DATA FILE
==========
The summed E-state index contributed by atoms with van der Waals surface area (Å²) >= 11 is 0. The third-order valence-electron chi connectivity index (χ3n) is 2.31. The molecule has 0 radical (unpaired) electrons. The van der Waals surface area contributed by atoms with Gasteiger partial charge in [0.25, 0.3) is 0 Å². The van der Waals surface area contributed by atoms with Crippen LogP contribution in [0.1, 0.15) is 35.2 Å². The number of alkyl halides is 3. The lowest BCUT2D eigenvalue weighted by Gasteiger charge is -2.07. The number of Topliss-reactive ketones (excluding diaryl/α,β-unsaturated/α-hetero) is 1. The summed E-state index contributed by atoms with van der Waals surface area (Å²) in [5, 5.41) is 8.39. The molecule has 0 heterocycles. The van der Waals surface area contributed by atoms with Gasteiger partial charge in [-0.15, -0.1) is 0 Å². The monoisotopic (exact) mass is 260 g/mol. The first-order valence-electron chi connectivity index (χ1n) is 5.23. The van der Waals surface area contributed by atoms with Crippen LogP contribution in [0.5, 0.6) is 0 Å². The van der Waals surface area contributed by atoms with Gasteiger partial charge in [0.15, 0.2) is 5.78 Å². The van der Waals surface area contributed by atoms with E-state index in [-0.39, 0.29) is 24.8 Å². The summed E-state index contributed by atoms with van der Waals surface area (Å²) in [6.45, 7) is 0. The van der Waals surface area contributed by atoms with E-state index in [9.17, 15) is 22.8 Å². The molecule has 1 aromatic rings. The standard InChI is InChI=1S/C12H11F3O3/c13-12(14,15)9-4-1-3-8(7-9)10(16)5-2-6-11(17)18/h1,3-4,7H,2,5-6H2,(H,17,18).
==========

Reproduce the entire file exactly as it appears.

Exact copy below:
The summed E-state index contributed by atoms with van der Waals surface area (Å²) >= 11 is 0. The third-order valence-electron chi connectivity index (χ3n) is 2.31. The molecule has 0 radical (unpaired) electrons. The van der Waals surface area contributed by atoms with Gasteiger partial charge in [0.25, 0.3) is 0 Å². The van der Waals surface area contributed by atoms with Crippen LogP contribution in [0.1, 0.15) is 35.2 Å². The number of alkyl halides is 3. The lowest BCUT2D eigenvalue weighted by Gasteiger charge is -2.07. The number of Topliss-reactive ketones (excluding diaryl/α,β-unsaturated/α-hetero) is 1. The summed E-state index contributed by atoms with van der Waals surface area (Å²) in [5, 5.41) is 8.39. The molecule has 0 heterocycles. The van der Waals surface area contributed by atoms with Gasteiger partial charge in [-0.15, -0.1) is 0 Å². The monoisotopic (exact) mass is 260 g/mol. The first-order valence-electron chi connectivity index (χ1n) is 5.23. The van der Waals surface area contributed by atoms with Crippen LogP contribution in [0.5, 0.6) is 0 Å². The van der Waals surface area contributed by atoms with Gasteiger partial charge in [0.15, 0.2) is 5.78 Å². The van der Waals surface area contributed by atoms with E-state index in [-0.39, 0.29) is 24.8 Å². The summed E-state index contributed by atoms with van der Waals surface area (Å²) in [6.45, 7) is 0. The van der Waals surface area contributed by atoms with E-state index in [9.17, 15) is 22.8 Å². The molecule has 1 aromatic rings. The standard InChI is InChI=1S/C12H11F3O3/c13-12(14,15)9-4-1-3-8(7-9)10(16)5-2-6-11(17)18/h1,3-4,7H,2,5-6H2,(H,17,18).